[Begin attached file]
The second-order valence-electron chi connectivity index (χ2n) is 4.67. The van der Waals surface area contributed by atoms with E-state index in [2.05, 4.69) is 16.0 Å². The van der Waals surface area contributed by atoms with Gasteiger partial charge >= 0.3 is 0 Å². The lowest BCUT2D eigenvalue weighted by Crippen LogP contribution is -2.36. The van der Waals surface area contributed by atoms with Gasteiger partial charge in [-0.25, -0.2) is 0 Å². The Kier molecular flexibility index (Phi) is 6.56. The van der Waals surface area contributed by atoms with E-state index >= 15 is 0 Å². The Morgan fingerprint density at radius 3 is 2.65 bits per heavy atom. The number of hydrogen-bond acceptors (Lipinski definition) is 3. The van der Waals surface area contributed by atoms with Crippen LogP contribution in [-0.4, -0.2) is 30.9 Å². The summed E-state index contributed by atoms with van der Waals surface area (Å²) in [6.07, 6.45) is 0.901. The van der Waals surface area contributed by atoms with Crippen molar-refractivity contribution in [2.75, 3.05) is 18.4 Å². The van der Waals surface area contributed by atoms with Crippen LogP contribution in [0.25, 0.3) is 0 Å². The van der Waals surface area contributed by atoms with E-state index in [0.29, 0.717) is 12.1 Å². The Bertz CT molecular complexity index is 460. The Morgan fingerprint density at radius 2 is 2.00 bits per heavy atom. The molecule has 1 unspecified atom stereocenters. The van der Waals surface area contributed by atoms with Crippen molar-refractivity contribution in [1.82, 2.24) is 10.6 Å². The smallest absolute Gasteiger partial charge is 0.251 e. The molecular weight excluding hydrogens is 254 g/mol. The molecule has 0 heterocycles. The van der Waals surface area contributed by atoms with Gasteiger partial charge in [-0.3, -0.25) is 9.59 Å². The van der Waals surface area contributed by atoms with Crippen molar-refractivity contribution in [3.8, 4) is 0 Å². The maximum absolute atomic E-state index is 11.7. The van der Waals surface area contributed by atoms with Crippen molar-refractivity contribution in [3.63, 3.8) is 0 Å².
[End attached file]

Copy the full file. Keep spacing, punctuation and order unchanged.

The second-order valence-electron chi connectivity index (χ2n) is 4.67. The van der Waals surface area contributed by atoms with E-state index in [2.05, 4.69) is 16.0 Å². The van der Waals surface area contributed by atoms with Gasteiger partial charge >= 0.3 is 0 Å². The lowest BCUT2D eigenvalue weighted by Crippen LogP contribution is -2.36. The van der Waals surface area contributed by atoms with Gasteiger partial charge in [-0.25, -0.2) is 0 Å². The Kier molecular flexibility index (Phi) is 6.56. The van der Waals surface area contributed by atoms with E-state index >= 15 is 0 Å². The Morgan fingerprint density at radius 3 is 2.65 bits per heavy atom. The number of hydrogen-bond acceptors (Lipinski definition) is 3. The van der Waals surface area contributed by atoms with Crippen LogP contribution in [-0.4, -0.2) is 30.9 Å². The summed E-state index contributed by atoms with van der Waals surface area (Å²) in [6.07, 6.45) is 0.901. The van der Waals surface area contributed by atoms with Crippen molar-refractivity contribution in [2.75, 3.05) is 18.4 Å². The van der Waals surface area contributed by atoms with Crippen LogP contribution in [0.25, 0.3) is 0 Å². The van der Waals surface area contributed by atoms with E-state index in [0.29, 0.717) is 12.1 Å². The Bertz CT molecular complexity index is 460. The Morgan fingerprint density at radius 2 is 2.00 bits per heavy atom. The molecule has 1 unspecified atom stereocenters. The van der Waals surface area contributed by atoms with Crippen molar-refractivity contribution in [1.82, 2.24) is 10.6 Å². The smallest absolute Gasteiger partial charge is 0.251 e. The molecular weight excluding hydrogens is 254 g/mol. The molecule has 0 heterocycles. The van der Waals surface area contributed by atoms with Gasteiger partial charge in [-0.3, -0.25) is 9.59 Å². The van der Waals surface area contributed by atoms with Crippen molar-refractivity contribution in [3.8, 4) is 0 Å². The maximum absolute atomic E-state index is 11.7. The van der Waals surface area contributed by atoms with Crippen molar-refractivity contribution in [3.63, 3.8) is 0 Å².